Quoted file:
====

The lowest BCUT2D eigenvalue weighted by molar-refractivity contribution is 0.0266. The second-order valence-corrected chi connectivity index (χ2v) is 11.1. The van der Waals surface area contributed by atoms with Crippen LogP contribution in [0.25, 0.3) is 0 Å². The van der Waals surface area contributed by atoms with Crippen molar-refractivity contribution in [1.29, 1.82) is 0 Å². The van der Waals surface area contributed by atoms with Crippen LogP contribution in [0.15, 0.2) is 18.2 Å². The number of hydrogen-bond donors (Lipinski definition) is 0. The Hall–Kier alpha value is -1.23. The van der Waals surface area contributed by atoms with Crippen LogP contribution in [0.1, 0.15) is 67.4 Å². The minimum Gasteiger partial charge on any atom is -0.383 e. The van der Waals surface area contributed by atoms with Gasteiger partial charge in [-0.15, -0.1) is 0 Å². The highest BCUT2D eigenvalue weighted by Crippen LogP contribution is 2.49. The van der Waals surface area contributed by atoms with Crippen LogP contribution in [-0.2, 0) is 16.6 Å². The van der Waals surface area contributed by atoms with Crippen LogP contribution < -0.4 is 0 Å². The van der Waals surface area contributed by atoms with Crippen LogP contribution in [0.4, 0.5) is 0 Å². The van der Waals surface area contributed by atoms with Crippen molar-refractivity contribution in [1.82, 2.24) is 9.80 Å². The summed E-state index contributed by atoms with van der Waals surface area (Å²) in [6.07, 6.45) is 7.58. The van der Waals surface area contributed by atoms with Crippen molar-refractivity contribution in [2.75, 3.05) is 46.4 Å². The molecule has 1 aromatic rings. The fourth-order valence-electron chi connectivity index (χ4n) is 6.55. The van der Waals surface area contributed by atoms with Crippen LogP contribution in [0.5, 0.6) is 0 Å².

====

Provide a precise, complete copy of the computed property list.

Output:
The lowest BCUT2D eigenvalue weighted by molar-refractivity contribution is 0.0266. The second-order valence-corrected chi connectivity index (χ2v) is 11.1. The van der Waals surface area contributed by atoms with Crippen LogP contribution in [0.25, 0.3) is 0 Å². The van der Waals surface area contributed by atoms with Crippen molar-refractivity contribution in [1.29, 1.82) is 0 Å². The van der Waals surface area contributed by atoms with Crippen LogP contribution in [0.15, 0.2) is 18.2 Å². The number of hydrogen-bond donors (Lipinski definition) is 0. The Hall–Kier alpha value is -1.23. The van der Waals surface area contributed by atoms with Crippen LogP contribution in [0.1, 0.15) is 67.4 Å². The minimum Gasteiger partial charge on any atom is -0.383 e. The van der Waals surface area contributed by atoms with Gasteiger partial charge in [-0.15, -0.1) is 0 Å². The highest BCUT2D eigenvalue weighted by Crippen LogP contribution is 2.49. The van der Waals surface area contributed by atoms with Crippen LogP contribution in [-0.2, 0) is 16.6 Å². The van der Waals surface area contributed by atoms with Crippen LogP contribution < -0.4 is 0 Å². The van der Waals surface area contributed by atoms with Crippen LogP contribution in [0.4, 0.5) is 0 Å². The van der Waals surface area contributed by atoms with Crippen molar-refractivity contribution in [1.82, 2.24) is 9.80 Å². The summed E-state index contributed by atoms with van der Waals surface area (Å²) in [6.07, 6.45) is 7.58. The van der Waals surface area contributed by atoms with Crippen molar-refractivity contribution in [2.75, 3.05) is 46.4 Å². The molecule has 1 aromatic rings. The fourth-order valence-electron chi connectivity index (χ4n) is 6.55. The van der Waals surface area contributed by atoms with Crippen LogP contribution in [0.5, 0.6) is 0 Å².